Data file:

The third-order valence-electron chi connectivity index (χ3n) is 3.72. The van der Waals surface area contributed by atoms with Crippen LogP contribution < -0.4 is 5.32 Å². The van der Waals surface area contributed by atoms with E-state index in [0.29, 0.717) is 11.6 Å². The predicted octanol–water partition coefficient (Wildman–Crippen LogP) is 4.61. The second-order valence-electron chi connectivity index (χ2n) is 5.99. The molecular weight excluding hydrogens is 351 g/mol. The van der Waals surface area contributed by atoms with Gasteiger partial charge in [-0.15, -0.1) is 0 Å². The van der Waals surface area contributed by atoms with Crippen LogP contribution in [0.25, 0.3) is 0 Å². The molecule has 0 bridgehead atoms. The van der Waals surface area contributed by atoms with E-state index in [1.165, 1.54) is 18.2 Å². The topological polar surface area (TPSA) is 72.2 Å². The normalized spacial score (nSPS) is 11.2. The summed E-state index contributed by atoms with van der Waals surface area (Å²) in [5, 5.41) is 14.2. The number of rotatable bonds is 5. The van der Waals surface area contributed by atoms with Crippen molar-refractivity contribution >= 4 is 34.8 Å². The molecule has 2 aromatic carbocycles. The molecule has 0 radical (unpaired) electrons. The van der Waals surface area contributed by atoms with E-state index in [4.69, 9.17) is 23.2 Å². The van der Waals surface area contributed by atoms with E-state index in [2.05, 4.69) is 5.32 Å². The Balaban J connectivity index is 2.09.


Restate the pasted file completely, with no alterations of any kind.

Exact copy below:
The third-order valence-electron chi connectivity index (χ3n) is 3.72. The van der Waals surface area contributed by atoms with Crippen LogP contribution < -0.4 is 5.32 Å². The van der Waals surface area contributed by atoms with E-state index in [0.29, 0.717) is 11.6 Å². The predicted octanol–water partition coefficient (Wildman–Crippen LogP) is 4.61. The second-order valence-electron chi connectivity index (χ2n) is 5.99. The molecular weight excluding hydrogens is 351 g/mol. The van der Waals surface area contributed by atoms with Gasteiger partial charge in [-0.15, -0.1) is 0 Å². The van der Waals surface area contributed by atoms with Crippen LogP contribution in [0.25, 0.3) is 0 Å². The molecule has 0 bridgehead atoms. The van der Waals surface area contributed by atoms with E-state index in [1.165, 1.54) is 18.2 Å². The topological polar surface area (TPSA) is 72.2 Å². The normalized spacial score (nSPS) is 11.2. The summed E-state index contributed by atoms with van der Waals surface area (Å²) in [5, 5.41) is 14.2. The number of rotatable bonds is 5. The van der Waals surface area contributed by atoms with Crippen molar-refractivity contribution >= 4 is 34.8 Å². The molecule has 2 aromatic carbocycles. The molecule has 0 radical (unpaired) electrons. The van der Waals surface area contributed by atoms with E-state index in [4.69, 9.17) is 23.2 Å². The van der Waals surface area contributed by atoms with E-state index in [2.05, 4.69) is 5.32 Å². The Balaban J connectivity index is 2.09.